Sep 21, 2018

Difference between EBS and S3

  1. EBS: Consider this to be a hard-disk. Your server image must be booted off a disk, and this is it. EBS is basically your fault tolerant file-system.
  2. S3: A REST friendly place to store your files, and then retrieve them using HTTP. For performance and scalability reasons you may want to place data and images on S3 rather than running it directly off your server. For example if all you have is static content you could put the whole thing up in an S3 bucket, and not pay for any compute power, just storage, and bandwidth which is cheap.
  3. S3 is completely pay-as-you-use. ie you only pay for the storage and bandwidth that you are using. Whereas with EBS you need to decide up front how big you want your EBS volume to be and you pay for the entire amount regardless of how much data you are actually using.
  4. A single EBS volume can only be connected to one EC2 instance - you cannot share them simultaneously between multiple instances. This may not be an issue for some situation, but its something to be aware of. Its not a shared storage space. On the other hand, resource on S3 are accessible from anywhere using a simple URL.
  5. S3 buckets can be used with Cloudfront (CDN) to speed up delivery around the world. You cannot do this with EBS volumes.
  6. If you are using S3 as for storing data from user uploads, especially in a distributed environment, one big consideration is the fact that S3 is 'eventually consistent' (although, some regions are read-after-write consistent). The consequence of this is that you may successfully upload a file, but if you check for its existence immediately thereafter, may find it to not exist. This problem is more pronounced for scenarios such as updates or deletes, where even read-after-write consistency will not help.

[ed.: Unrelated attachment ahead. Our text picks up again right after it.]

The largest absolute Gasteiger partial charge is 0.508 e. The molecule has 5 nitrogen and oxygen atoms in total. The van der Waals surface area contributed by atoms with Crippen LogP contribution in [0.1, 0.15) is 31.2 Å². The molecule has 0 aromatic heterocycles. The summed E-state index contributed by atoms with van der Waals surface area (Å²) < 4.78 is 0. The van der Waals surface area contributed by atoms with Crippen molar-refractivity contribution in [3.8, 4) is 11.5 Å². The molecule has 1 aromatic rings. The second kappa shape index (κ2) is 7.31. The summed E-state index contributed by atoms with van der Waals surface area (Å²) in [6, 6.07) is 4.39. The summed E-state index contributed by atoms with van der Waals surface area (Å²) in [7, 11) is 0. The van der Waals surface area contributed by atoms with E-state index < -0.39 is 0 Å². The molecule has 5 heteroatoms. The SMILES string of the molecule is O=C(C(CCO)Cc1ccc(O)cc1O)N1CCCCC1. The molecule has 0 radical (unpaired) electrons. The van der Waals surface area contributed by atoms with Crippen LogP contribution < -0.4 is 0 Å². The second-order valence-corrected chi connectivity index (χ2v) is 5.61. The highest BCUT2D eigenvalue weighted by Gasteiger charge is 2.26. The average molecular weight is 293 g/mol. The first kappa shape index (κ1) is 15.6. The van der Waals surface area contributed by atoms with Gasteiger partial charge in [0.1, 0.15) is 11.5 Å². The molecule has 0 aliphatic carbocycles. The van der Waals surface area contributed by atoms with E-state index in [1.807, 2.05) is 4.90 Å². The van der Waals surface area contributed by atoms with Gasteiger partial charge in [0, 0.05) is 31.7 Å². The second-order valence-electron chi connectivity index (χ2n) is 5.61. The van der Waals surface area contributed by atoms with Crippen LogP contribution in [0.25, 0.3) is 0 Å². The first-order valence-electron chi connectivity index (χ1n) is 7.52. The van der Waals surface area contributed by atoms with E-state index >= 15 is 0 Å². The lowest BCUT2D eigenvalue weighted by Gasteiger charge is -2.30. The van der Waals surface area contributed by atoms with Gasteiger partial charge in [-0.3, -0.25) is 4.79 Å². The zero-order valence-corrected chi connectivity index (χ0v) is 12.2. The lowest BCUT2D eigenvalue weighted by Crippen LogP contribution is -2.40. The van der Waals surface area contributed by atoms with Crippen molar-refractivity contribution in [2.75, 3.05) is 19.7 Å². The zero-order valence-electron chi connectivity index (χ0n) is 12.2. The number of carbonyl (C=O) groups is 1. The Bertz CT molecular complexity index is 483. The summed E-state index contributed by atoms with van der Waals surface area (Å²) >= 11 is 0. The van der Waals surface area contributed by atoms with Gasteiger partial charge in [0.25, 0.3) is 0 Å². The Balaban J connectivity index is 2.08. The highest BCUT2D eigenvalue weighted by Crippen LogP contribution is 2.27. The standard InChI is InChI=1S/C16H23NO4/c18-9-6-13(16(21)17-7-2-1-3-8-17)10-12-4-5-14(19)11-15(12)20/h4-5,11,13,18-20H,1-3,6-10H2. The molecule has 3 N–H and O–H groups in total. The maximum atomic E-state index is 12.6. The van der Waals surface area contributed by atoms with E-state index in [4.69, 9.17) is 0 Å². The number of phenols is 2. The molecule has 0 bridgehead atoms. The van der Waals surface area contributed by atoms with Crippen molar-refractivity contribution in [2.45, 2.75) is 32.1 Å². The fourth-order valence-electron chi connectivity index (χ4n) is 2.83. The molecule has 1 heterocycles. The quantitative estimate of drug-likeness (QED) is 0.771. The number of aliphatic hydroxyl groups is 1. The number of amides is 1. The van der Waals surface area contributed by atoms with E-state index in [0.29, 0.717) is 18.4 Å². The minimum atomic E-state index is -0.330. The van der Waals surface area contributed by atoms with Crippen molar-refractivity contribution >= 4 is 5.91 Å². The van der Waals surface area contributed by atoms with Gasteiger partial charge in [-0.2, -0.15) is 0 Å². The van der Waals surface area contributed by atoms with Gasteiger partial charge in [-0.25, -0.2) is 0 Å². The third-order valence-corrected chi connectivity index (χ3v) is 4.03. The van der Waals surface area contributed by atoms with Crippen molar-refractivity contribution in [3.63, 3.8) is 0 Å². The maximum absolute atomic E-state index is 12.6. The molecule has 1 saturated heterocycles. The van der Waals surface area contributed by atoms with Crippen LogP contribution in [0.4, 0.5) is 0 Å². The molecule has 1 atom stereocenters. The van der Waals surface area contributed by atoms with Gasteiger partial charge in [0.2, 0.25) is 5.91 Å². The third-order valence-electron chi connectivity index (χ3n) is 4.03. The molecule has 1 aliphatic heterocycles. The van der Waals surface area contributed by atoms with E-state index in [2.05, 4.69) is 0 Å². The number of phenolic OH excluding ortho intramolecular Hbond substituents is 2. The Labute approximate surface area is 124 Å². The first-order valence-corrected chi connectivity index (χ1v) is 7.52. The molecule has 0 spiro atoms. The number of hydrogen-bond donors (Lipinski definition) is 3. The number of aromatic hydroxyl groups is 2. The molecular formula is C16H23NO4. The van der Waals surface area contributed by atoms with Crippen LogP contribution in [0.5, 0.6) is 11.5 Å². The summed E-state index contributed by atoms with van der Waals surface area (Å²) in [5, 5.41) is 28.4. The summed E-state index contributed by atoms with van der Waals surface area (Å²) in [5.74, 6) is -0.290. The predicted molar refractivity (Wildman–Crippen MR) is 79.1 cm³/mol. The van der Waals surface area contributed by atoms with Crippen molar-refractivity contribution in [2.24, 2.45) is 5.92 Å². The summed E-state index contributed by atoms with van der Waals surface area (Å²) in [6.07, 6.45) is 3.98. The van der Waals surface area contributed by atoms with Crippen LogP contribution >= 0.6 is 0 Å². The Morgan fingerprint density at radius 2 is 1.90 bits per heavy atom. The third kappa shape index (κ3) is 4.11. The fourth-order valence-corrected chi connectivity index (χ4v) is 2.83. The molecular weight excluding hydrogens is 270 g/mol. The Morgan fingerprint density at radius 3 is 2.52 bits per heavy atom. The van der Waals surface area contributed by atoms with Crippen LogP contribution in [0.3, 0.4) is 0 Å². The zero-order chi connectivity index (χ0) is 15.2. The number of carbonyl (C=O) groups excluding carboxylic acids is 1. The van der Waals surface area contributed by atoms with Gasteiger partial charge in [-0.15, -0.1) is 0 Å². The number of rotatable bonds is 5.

7. The above will apply to your uploads to S3 regardless of the approach you take. In fact, this is true of most problems one might expect of S3 - it is not so much the approach used to store the data as it is the limitations of S3 that will likely be the most problematic.
  8. S3fs uses the S3 API - just like the PHP (or other) SDK does. Moreover, S3 is designed to handle fairly high levels of concurrency - so (other than the consistency issues) there shouldn't be a problem mounting it on multiple instances (keeping in mind it isn't a traditional file system - problems like locking, etc are handled on the S3 side).
  9. EBS means you need to manage a volume + machines to attach it to. You need to add space as it's filling up and perform backups (not saying you shouldn't back up your S3 data, just that it's not as critical). It also makes it harder to scale: when you want to add additional machines, you either need to pull off the files to a separate machine or clone the files across all. This also means you're adding a bottleneck: you'll have to manage your own upload process that will either upload to all machines or have a single machine managing it.
  10. S3: it's set and forget. Any number of machines can be performing uploads in parallel and you don't really need to notify other machines about the upload.